2019 NH Arsenic Consortium Meeting: Friday, March 22
The next NH Arsenic Consortium meeting will be on Friday, March 22 (weather date March 28), 2019 at NHDES/DHHS 29 Hazen Drive, Concord, NH from 8:30 am - 4:00 pm. Please Register HERE and plan to attend to help us fill in the Roadmap to Reduce Arsenic Exposure in NH and hear research updates.
Celia Chen Participates in Podcast on Mercury Emissions
Dartmouth Superfund Research Program Director and Researcher Celia Chen participated in a podcast on Mercury and air toxics and the EPAs proposed Mercury and Air Toxics Standards (MATS) rule. The podcast was done by breathific, which is a nonprofit organization founded by high school students to increase awareness about air quality.
NHDES Releases Recommendation for Arsenic Maximum Contaminant Level
The New Hampshire Department of Environmental Services released a two-part report to the State Legislature detailing their rationale for reducing the state MCL (maximum contaminant level) for arsenic from the current federal standard of 10 parts per billion (ppb) to 5 ppb. More details are available in the reports and the press release and media coverage pertaining to Dartmouth Superfund input on the report is available here.
Bruce Stanton Radio Interview on SEPA Project
Dartmouth SRP researcher Bruce Stanton was interviewed by Carol Higgins Taylor on Voice of Maine radio on the SEPA (Science Education Partnership) "Data to Action: A secondary school-based citizen science project to address arsenic contamination of well water" project. The project is funded by a SEPA award Dartmouth SRP and MDI Biological Laboratory in ME received from NIH.
Update on EPA Coal Plant Mercury Emissions Rule-Proposed Changes in Rulemaking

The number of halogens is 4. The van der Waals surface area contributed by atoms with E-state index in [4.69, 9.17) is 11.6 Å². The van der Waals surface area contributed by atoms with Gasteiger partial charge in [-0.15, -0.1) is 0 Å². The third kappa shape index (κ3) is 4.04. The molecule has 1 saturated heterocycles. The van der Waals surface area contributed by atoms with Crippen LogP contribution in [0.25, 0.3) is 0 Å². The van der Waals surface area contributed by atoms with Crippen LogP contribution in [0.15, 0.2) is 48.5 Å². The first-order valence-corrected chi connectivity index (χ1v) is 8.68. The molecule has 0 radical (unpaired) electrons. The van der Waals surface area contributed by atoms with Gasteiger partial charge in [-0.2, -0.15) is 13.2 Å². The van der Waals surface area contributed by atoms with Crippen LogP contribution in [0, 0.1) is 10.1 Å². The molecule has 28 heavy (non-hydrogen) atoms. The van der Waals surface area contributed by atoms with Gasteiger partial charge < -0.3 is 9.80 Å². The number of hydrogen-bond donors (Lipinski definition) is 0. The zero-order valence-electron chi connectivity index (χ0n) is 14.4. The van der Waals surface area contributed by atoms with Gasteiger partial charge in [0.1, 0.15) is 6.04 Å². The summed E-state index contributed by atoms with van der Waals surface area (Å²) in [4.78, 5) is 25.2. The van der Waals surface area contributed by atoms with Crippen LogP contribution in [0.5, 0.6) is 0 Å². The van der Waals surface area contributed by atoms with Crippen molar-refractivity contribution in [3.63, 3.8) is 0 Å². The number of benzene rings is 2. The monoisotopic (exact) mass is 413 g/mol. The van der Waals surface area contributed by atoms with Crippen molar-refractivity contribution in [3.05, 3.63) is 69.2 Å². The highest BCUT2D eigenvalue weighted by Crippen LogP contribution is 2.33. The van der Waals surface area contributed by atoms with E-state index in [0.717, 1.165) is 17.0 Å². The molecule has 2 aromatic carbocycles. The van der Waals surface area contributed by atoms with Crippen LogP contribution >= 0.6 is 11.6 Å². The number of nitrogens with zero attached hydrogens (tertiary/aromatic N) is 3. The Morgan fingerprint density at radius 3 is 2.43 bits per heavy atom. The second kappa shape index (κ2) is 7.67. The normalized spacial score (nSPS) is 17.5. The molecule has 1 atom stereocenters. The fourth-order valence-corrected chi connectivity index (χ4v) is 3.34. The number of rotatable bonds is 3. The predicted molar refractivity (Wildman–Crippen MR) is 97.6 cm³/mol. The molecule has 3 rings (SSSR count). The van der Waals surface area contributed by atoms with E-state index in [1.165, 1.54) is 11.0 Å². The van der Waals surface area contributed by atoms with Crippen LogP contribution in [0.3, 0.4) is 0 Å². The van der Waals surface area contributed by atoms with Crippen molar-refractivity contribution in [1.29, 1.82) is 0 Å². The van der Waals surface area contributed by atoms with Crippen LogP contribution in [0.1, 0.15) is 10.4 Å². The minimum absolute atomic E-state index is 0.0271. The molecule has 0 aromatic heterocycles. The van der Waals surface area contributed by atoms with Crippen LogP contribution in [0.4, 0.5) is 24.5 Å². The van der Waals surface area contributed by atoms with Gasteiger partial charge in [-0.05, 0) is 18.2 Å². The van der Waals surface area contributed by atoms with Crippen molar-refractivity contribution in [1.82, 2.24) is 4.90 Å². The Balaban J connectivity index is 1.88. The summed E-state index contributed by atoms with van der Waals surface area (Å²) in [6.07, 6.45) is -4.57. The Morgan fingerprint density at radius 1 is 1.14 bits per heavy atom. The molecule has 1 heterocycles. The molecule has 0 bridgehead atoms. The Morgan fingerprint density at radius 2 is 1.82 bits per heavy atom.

Dartmouth Superfund Research Program Director and Researcher Celia Chen is quoted in several media stories raising concerns about the US EPA's (Environmental Protection Agency) proposal to "change the way the federal government calculates the costs and benefits of dangerous air pollutants, arguing that authorities should exclude some of the public health benefits stemming from new rules." The Washington Post USA Today NPR
Mercury Matters 2018
A Science Brief for Journalists and Policymakers
Mercury Matters 2018 is a summary of the latest information on mercury research on health and environmental effects, improvements occurring since the adoption of the Mercury and Air Toxics Standards (MATS), and evidence of the health benefits from mercury reductions.
SRP Researchers' Paper Chosen as Paper of the Month
NIEHS has chosen the paper Intrauterine Multi-Metal Exposure is Associated with Reduced Fetal Growth Through Modulation of the Placental Gene Network as one of its Extramural papers of the month. The study, co-authored by Dartmouth Superfund Research Program researchers Brian Jackson and Margaret Karagas, "...provided a novel approach that integrated advanced bioinformatics and biostatistics methods to delineate potential placental pathways through which trace metal exposures might affect fetal growth."
Paper Published on Effect of Metal Contaminants on Growth and Functioning of Placenta
Dartmouth Superfund Program researchers Tracy Punshon, Brian Jackson and Margaret Karagas are co-authors of a paper that examines relationships between placental concentrations of cadmium (Cd), arsenic (As), mercury (Hg) and lead (Pb) and measures of placental growth and functioning as part of the New Hampshire Birth Cohort Study. Placental Metal Concentrations in Relation to Placental Growth, Efficiency and Birth Weight
Paper Published on Methylmercury (MeHg) Levels in Water Column and Estuarine Food Webs
Dartmouth Superfund Research Associate Vivien Taylor is the lead author of Organic Carbon Content Drives Methylmercury Levels in the Water Column and in Estuarine Food Webs Across Latitudes in the Northeast United States on the relationship between dissolved organic carbon levels and the level of MeHg concentrations in fish and invertebrates. The findings "suggest that increased inputs of MeHg and loss of wetlands associated with climate change and anthropogenic land use pressure will increase MeHg concentrations in estuarine food webs." Dartmouth College Press Release